Beano Cook, football guru and friend, will be dearly missed

Beano Cook
Longtime college football analyst Beano Cook died on Thursday. He was 81.

I'm going to miss my friend.

I talked to Beano Cook once or twice a week for six years up until a few months ago. I cried in the NFL.com newsroom today when I got a text telling me he was gone. There's a lot of stories out there about some of the more well-known statements he made in his lifetime of analyzing college football. But you know what? Most of my favorite things about him happened while the cameras and microphones were off.

Want to know who he was? I can tell you that by what I'm going to miss ...

I'm going to miss him telling me how much of a pleasure it was watching Tim Tebow play, and that he was one of the top three players at any level he'd ever seen.

I'm going to miss calling him on the phone, and hearing him answer by saying "Columbo", or "McGarrett."

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I'm going to miss how I could ask him the final score of any college football bowl game going back to the 1940s and he would get it right.

"Beano, what was the final score of the 1955 Cotton Bowl?"

"Well, that was Georgia Tech beating Arkansas. I think the score was 14-6." It was. I knew he never cheated because he didn't own a computer. Nor an answering machine.

I'm going to miss how no one loved the game of football more than he did. There was a purity about him that made every time we talk feel like I was getting ready to go see Notre Dame and Navy at Yankee Stadium in 1943.

I'm going to miss how no one could joke about death like he did. When I would say goodbye to him on the phone I would say, "I'll talk to you Monday." And he always replied with the same thing: "Talk to you then. If I don't answer the phone it's because I'm dead."

I'm going to miss how he would say that on the day he died, his obituary would be on page D12 in the newspaper, in the small agate type, under the heading "Also died today: Beano Cook." He wasn't afraid of death. And seeing how people have reacted to his passing, I'm going to miss that he didn't know how big of an impact he had on everyone who loved football.

I'm going to miss his never-ending stories about the Rooney and Mara families. The way he told them made you feel like you were listening to a history of ancient kings from Europe.

I'm going to miss needling him about his "Ron Powlus will win multiple Heismans at Notre Dame" comment that will forever be the moment people remember him for.

I'm going to miss him telling me how many prank phone calls he would get every week in which the caller would ask if he could speak to Ron Powlus. That's because Beano was listed in the phone book. How many people with public profiles would do that now? And honestly, I think he looked forward to those calls somewhat because they were from people who knew a lot about football.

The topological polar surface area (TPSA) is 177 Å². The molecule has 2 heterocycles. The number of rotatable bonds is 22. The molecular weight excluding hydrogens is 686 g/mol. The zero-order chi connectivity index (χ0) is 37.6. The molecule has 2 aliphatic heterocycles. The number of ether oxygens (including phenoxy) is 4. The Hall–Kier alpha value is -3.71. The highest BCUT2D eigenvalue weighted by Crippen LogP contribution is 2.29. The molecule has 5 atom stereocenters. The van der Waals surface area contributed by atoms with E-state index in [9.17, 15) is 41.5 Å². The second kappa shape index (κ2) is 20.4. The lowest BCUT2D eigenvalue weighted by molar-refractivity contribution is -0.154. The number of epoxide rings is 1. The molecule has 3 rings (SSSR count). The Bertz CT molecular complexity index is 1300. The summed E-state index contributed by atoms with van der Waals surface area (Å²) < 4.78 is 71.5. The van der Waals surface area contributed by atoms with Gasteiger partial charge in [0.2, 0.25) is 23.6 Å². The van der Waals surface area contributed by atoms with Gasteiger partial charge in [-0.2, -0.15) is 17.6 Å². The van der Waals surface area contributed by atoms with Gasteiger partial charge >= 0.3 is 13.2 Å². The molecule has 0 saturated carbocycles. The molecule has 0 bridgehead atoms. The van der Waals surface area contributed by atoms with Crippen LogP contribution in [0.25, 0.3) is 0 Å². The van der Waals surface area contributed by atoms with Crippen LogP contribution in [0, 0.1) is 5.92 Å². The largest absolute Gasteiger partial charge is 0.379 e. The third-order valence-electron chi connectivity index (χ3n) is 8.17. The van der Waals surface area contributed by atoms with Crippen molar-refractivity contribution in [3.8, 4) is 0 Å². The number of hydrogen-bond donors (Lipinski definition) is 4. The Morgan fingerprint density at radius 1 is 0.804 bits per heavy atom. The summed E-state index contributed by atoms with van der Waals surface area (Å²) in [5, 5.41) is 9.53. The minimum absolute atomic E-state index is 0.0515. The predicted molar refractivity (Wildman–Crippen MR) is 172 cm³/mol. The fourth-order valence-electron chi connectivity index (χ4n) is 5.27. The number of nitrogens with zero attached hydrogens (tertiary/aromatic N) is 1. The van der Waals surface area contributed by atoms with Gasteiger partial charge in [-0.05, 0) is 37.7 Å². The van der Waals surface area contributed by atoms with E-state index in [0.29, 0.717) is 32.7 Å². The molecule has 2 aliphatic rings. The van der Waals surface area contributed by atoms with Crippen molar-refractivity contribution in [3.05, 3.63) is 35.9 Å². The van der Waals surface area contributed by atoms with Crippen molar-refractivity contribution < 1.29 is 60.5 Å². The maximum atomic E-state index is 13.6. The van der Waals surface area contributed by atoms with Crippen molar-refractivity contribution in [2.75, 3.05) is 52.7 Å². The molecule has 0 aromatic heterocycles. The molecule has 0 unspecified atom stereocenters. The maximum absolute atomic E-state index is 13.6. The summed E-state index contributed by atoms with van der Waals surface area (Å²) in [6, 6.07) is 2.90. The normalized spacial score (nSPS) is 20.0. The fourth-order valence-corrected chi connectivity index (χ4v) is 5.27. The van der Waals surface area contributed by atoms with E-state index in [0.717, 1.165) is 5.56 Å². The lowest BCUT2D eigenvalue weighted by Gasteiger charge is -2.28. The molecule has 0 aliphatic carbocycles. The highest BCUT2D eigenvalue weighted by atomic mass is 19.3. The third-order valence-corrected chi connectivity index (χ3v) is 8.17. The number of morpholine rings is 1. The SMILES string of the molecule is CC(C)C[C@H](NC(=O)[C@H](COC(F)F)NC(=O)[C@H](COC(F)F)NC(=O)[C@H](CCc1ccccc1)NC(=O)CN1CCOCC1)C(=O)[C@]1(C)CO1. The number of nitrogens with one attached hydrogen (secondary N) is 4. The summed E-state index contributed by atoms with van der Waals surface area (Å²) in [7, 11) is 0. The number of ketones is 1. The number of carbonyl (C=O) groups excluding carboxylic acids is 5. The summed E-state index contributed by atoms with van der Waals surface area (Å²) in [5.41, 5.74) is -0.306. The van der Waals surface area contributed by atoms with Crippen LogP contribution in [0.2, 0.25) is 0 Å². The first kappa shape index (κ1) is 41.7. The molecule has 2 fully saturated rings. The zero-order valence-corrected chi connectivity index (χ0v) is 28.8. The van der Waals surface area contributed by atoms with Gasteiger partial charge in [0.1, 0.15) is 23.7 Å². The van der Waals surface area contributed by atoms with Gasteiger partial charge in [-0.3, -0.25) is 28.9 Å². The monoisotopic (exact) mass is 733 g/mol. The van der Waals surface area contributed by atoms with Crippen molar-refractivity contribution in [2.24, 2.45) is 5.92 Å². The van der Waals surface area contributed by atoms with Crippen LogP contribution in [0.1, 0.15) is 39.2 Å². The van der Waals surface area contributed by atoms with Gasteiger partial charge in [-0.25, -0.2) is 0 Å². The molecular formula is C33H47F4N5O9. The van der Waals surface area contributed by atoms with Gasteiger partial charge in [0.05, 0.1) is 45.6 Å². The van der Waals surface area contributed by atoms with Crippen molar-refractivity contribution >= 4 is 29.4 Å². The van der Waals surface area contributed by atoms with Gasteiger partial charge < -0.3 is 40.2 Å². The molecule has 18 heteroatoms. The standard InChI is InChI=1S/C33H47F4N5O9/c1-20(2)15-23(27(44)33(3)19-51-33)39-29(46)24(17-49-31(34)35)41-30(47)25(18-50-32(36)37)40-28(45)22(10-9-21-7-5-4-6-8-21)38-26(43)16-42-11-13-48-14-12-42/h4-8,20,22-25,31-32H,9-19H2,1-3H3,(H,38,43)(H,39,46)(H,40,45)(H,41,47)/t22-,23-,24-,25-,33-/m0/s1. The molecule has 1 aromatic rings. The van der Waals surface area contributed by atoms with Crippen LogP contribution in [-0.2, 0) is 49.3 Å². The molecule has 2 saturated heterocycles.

I'm going to miss him telling me for his last meal he'd want pea soup, a plate of bacon and macaroni and cheese.

I'm going to miss how every time he would needle me, I'd respond by saying "I'll never get Stefanie Powers to call you again." Beano had a life-long crush on the actress, and a few years ago I found myself at the same party as her. I introduced myself and asked her if she would say hi to Beano on the phone and she graciously agreed. So I called Beano, and told him I was handing the phone to Stefanie Powers, and that it wasn't a joke. Then for five minutes I watched Stefanie answering questions about her life from Beano, who wanted to be sure it really was her on the phone. He actually asked her where she went to high school and what year she graduated. I don't know if I laughed more at the question or the fact he knew the answer. (Hollywood High School, 1960.)

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I'm going to miss him telling me how the worst job in the world as a reporter was covering a war, and the second worst job was covering Major League Baseball.

I'm going to miss the Pittsburgh native consistently asking me, a New York Jets fan, last year, "I haven't had a chance to look at the news today, did the Jets beat the Steelers in the AFC Championship game?"

I'm going to miss him telling me how he had to get off the phone because the new "Hawaii Five-O" was on TV. He always had to go because he didn't have a DVR, or even a VHS recorder.

I'm going to miss that we weren't actually related, because visiting with him felt like I was sitting next to my grandfather.

I'm always going to remember on my final radio show, he was my only guest. When he asked me why, I told him he was the only person I wanted to talk to. I cried a lot that night, too.

I'm going to miss my friend.

Jason Smith hosts NFL Fantasy Live on the NFL Network and writes fantasy and other pith for NFL.com. Talk to him on Twitter @howaboutafresca, and listen to his Fantasy Podcast with Michael Fabiano and Elliot Harrison every week on nfl.com. He only asks you never bring up when the Jets play poorly.

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